*For example, if an investor had a portfolio for five years and injected funds into the portfolio during the five-year period, then the CAGR would be inflated. The CAGR would calculate the rate of return based on the beginning and ending balances over the five years, and would essentially count the deposited funds as part of the annual growth rate, which would be inaccurate.*

*This is the reason why your portfolio’s CAGR will not be the same as shown by the fund management company for the same period.*

You cannot use CAGR as a measuring tool if you are investing in a systematic plan. For that you have to use XIRR – Individual Rate of Return.

Fund managers may omit the important details of the fund’s history including the fact that the CAGR in the first four years (as in our example) was pathetic @ just 0.99% and lure the customers with the CAGR of 17.92%.

**What can be done?**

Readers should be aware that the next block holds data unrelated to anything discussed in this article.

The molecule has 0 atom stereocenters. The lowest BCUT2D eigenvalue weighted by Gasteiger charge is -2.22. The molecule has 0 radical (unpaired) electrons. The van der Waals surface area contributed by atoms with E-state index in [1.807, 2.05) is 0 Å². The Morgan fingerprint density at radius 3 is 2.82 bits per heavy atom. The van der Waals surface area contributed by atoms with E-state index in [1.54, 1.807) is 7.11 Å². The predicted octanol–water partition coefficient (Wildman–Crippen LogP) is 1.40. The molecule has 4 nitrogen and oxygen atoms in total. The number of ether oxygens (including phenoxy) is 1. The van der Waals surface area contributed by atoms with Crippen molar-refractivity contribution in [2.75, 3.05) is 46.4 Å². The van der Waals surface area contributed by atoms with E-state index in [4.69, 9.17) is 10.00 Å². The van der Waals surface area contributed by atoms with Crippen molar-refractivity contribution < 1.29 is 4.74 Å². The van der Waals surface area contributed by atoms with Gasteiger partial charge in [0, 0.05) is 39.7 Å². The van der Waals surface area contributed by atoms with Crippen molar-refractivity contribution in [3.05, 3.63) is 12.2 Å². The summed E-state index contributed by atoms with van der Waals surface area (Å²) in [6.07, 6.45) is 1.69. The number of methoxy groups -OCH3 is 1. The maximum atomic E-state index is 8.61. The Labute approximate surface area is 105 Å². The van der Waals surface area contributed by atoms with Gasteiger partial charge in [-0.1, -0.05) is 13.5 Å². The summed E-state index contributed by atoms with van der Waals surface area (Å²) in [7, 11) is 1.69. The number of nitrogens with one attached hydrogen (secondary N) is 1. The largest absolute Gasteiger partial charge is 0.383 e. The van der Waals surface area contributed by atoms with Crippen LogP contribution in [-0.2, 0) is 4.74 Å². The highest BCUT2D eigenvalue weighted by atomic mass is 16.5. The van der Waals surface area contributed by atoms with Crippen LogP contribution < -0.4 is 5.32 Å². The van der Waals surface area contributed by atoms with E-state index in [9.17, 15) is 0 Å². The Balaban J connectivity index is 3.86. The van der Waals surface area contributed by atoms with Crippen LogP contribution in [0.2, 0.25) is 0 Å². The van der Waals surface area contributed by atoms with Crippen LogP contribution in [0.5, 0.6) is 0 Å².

As we are aware how the CAGR works and how it can mislead us it is necessary we should see the returns of a fund /stock/any other asset for each year. If the returns are somehow consistent and less volatile (less aggressive up and down moves), the fund can be considered safe.

We can get these details in any websites related to finance like moneycontrol.com / Value research / economic times etc.,

Always have your expectations under control and learn that markets were / are and will be volatile only. Your investments will go to negative zones for some years and suddenly in one single year your profits will sky rocket. Make sure, how long you want to invest and consult a financial advisor to get to know which mutual funds will be suitable for your income stream and goals.

**Key Takeaways:**

- The compounded annual growth rate (CAGR) is one of the most accurate ways to calculate and determine returns for anything that can rise or fall in value over time.

- Investors can compare the CAGR of two alternatives to evaluate how well one stock performed against other stocks in a peer group or a market index.
- It is not suitable to measure the returns in case of systematic investments where you invest at regular intervals.

- The CAGR does not reflect investment risk, so never invest in a fund / asset blindly just because their fund managers are claiming a very attractive CAGR.

If you are a beginner in your investment journey you can see what you should do first before investing check out here